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Copyright Protection, etc.

a1sx2_Original1_Roundhouse.jpg First, an apology for such a long gap between my last blog and this one. This was mainly due to circumstances beyond my control but really there is no excuse and I shall try to do better in the future. ;o )))....

When I was in Italy this Summer I was asked to do a portrait shoot for a new authoress who needed photographs to accompany a couple of news articles about her and also one for the cover of her new book which was about to be published.  The shoot was something of an improvised affair because I was travelling "photographically light" with no accessories such as lighting etc.. However all went reasonably well and I delivered the required package. No payment was involved as I did the shoot as a favour for a friend who is also a friend of hers.
I thought no more about it until she sent me a copy of an article published on the ANSA web site (ANSA is the Italian equivalent of Reuters or Agence France Presse).  I was surprised and a bit shocked to see that my portrait of her which headed the piece was marked "© ANSA" (even  despite my having been named in the article as the photographer).  Worse, when I clicked on the photograph to see a bigger version , the copyright of ANSA was repeated together with the warning that the use of that image was subject to "conditions".
I contacted her about this and she was as surprised as I was and immediately took steps to ensure that this would not happen again. Indeed, when a second article was published in the magazine "La Dolce Vita", the photograph was identified as " ©Steve Johns".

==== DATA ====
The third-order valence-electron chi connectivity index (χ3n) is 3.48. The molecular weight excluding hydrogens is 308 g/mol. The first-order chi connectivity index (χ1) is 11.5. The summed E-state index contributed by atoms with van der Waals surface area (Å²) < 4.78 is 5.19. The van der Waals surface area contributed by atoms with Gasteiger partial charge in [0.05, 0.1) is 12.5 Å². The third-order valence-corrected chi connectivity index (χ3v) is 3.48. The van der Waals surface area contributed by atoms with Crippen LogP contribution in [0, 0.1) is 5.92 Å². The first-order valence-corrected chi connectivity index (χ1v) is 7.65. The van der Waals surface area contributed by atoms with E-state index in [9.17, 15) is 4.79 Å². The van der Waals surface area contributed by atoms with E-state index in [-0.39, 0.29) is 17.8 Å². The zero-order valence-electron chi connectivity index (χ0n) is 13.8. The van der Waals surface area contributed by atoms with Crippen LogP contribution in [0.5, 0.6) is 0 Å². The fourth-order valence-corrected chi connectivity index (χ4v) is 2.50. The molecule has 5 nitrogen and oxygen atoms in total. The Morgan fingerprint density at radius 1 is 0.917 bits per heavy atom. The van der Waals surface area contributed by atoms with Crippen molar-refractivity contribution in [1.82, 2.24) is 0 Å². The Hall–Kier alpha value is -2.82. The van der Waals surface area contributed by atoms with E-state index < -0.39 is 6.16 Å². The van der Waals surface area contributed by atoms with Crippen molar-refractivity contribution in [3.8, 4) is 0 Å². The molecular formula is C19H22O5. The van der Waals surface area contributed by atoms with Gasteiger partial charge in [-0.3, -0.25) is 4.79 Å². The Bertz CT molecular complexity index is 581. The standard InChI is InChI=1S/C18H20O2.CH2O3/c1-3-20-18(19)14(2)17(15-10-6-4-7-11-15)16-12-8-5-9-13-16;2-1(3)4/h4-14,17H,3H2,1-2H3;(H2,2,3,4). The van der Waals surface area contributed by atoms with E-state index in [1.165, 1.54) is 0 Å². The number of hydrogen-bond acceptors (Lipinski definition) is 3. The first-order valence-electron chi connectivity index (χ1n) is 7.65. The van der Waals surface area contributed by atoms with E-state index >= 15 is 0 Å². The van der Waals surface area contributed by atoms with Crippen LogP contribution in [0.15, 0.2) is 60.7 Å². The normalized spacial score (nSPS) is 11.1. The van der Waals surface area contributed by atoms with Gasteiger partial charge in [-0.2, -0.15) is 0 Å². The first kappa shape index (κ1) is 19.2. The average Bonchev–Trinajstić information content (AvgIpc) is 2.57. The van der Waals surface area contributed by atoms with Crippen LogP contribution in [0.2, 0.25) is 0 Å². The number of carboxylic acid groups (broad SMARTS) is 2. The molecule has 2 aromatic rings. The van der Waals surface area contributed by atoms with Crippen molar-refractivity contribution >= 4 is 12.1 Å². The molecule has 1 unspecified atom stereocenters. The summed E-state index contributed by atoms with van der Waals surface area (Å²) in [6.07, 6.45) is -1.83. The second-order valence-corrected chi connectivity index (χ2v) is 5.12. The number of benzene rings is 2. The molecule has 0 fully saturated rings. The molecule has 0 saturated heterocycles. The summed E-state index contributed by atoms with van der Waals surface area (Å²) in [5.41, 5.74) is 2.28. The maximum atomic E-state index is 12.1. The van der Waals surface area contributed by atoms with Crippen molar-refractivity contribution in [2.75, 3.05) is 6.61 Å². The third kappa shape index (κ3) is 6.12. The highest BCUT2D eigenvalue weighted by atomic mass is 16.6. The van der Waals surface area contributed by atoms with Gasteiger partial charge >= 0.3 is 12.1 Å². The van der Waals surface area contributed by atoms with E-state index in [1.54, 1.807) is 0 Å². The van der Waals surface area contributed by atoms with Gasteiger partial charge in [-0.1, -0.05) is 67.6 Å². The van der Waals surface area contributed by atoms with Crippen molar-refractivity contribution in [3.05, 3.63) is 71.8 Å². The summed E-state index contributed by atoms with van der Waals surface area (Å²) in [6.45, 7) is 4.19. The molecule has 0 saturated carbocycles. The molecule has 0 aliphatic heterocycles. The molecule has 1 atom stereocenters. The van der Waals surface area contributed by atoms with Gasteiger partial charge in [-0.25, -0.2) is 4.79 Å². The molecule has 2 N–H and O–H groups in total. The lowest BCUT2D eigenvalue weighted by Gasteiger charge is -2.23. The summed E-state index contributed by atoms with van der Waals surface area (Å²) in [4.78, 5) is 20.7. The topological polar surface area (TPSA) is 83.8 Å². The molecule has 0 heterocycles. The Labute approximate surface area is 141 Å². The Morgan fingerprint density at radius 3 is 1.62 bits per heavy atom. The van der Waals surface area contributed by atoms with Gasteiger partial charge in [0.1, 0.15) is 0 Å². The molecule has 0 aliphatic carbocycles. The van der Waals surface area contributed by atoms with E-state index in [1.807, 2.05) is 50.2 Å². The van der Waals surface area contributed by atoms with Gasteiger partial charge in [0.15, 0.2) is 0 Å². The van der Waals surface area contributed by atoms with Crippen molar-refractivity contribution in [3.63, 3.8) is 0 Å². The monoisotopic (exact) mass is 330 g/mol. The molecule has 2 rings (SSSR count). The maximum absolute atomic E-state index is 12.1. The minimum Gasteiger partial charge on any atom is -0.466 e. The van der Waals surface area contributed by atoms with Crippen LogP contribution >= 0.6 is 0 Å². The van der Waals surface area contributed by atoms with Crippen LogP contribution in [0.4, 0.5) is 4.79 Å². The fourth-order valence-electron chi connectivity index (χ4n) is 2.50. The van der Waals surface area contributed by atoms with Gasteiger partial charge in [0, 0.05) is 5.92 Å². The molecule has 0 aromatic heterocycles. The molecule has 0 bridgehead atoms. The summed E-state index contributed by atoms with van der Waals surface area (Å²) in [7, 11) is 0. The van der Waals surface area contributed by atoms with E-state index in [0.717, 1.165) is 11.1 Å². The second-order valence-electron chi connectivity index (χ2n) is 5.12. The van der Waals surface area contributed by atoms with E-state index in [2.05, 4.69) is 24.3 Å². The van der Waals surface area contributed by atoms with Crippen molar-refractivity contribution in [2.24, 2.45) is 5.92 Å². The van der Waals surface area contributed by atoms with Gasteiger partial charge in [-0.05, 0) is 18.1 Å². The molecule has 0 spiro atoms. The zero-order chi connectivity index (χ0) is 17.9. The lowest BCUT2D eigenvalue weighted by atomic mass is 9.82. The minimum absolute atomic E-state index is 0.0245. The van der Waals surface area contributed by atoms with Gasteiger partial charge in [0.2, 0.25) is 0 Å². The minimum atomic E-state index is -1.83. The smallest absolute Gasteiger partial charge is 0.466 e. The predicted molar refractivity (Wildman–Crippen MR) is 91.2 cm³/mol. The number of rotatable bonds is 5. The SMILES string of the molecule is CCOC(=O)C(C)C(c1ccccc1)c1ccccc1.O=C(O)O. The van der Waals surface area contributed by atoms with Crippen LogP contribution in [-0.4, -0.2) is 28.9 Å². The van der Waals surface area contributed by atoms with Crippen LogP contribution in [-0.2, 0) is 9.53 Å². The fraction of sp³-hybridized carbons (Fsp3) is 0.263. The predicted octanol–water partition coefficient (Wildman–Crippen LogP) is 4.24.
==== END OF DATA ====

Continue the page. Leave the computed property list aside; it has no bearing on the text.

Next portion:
While on this occasion this was not a big deal, what happened certainly taught me a lesson about copyright protection which I shall carry forward.  Namely, whenever doing a shoot on order, draw up a contract - even if no payment is involved - which protects your copyright as author of the images while leaving the client their use as agreed.
On the other hand, I had no such problem with "The SUN" newspaper.  I was in the Camden Round House in London when a spinning trapeze "sail" with two acrobats still clinging to it fell, with its metal supports, onto the crowd below. I squeezed past the security cordon and took some shots with the Fuji X 100 I had in my coat pocket.  Back in my daughter's home in Hampstead I worked the most dramatic of them and sent them off both to the BBC and the "The SUN" newspaper.  The newspaper called me in the middle of the night to negotiate a price for one of the photographs and sent me immediately a contract which covered their use of the image and also my copyright.
One interesting thing that I learned from this which I would like to pass on is, if you are sending a photograph to a newspaper do not send it also to the BBC.  The night desk of "The SUN" asked whether I had sent it to anybody said "Pity! we could have syndicated it for you if you had given us an exclusive use clause and you would have had 50% of any payments" from other publications.  As it was, the BBC used several of my photographs of the event on the News and also made them available to other media.  For example "the Evening Standard" and "Metro" used them.  I received no payment either from the BBC or from the other media concerned although, on the positive side, they did give me credit for the photographs - and also interviewed me for part of a report on the accident.
To close, the Blog Photograph above is the one published by "The SUN". It is not great artistry, but captured the moment when it was all happening.
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Green Fields
The importance of “still” photojournalism
 

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Sunday, 20 October 2019